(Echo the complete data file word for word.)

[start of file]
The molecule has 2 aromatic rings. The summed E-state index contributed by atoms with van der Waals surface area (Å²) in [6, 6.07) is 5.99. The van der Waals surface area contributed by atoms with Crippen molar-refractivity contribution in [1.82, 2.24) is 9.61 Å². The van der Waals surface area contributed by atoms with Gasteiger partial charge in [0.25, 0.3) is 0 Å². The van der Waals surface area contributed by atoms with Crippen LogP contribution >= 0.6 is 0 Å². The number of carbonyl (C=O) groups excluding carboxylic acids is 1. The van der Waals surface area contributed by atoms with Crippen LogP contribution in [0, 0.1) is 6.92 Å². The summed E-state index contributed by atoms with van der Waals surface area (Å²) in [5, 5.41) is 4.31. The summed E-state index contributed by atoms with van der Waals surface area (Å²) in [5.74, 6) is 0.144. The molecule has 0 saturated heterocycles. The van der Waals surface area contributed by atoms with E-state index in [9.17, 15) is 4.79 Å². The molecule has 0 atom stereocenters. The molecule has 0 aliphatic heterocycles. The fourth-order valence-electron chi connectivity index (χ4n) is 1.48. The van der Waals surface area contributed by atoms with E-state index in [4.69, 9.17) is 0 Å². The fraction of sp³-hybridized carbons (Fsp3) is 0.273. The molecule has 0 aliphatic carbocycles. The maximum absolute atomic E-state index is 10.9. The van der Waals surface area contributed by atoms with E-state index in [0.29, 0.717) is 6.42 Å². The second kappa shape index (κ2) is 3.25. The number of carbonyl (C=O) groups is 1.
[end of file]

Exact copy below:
The molecule has 2 aromatic rings. The summed E-state index contributed by atoms with van der Waals surface area (Å²) in [6, 6.07) is 5.99. The van der Waals surface area contributed by atoms with Crippen molar-refractivity contribution in [1.82, 2.24) is 9.61 Å². The van der Waals surface area contributed by atoms with Gasteiger partial charge in [0.25, 0.3) is 0 Å². The van der Waals surface area contributed by atoms with Crippen LogP contribution >= 0.6 is 0 Å². The number of carbonyl (C=O) groups excluding carboxylic acids is 1. The van der Waals surface area contributed by atoms with Crippen LogP contribution in [0, 0.1) is 6.92 Å². The summed E-state index contributed by atoms with van der Waals surface area (Å²) in [5, 5.41) is 4.31. The summed E-state index contributed by atoms with van der Waals surface area (Å²) in [5.74, 6) is 0.144. The molecule has 0 saturated heterocycles. The van der Waals surface area contributed by atoms with E-state index in [9.17, 15) is 4.79 Å². The molecule has 0 atom stereocenters. The molecule has 0 aliphatic heterocycles. The fourth-order valence-electron chi connectivity index (χ4n) is 1.48. The van der Waals surface area contributed by atoms with E-state index in [4.69, 9.17) is 0 Å². The fraction of sp³-hybridized carbons (Fsp3) is 0.273. The molecule has 0 aliphatic carbocycles. The maximum absolute atomic E-state index is 10.9. The van der Waals surface area contributed by atoms with E-state index in [0.29, 0.717) is 6.42 Å². The second kappa shape index (κ2) is 3.25. The number of carbonyl (C=O) groups is 1.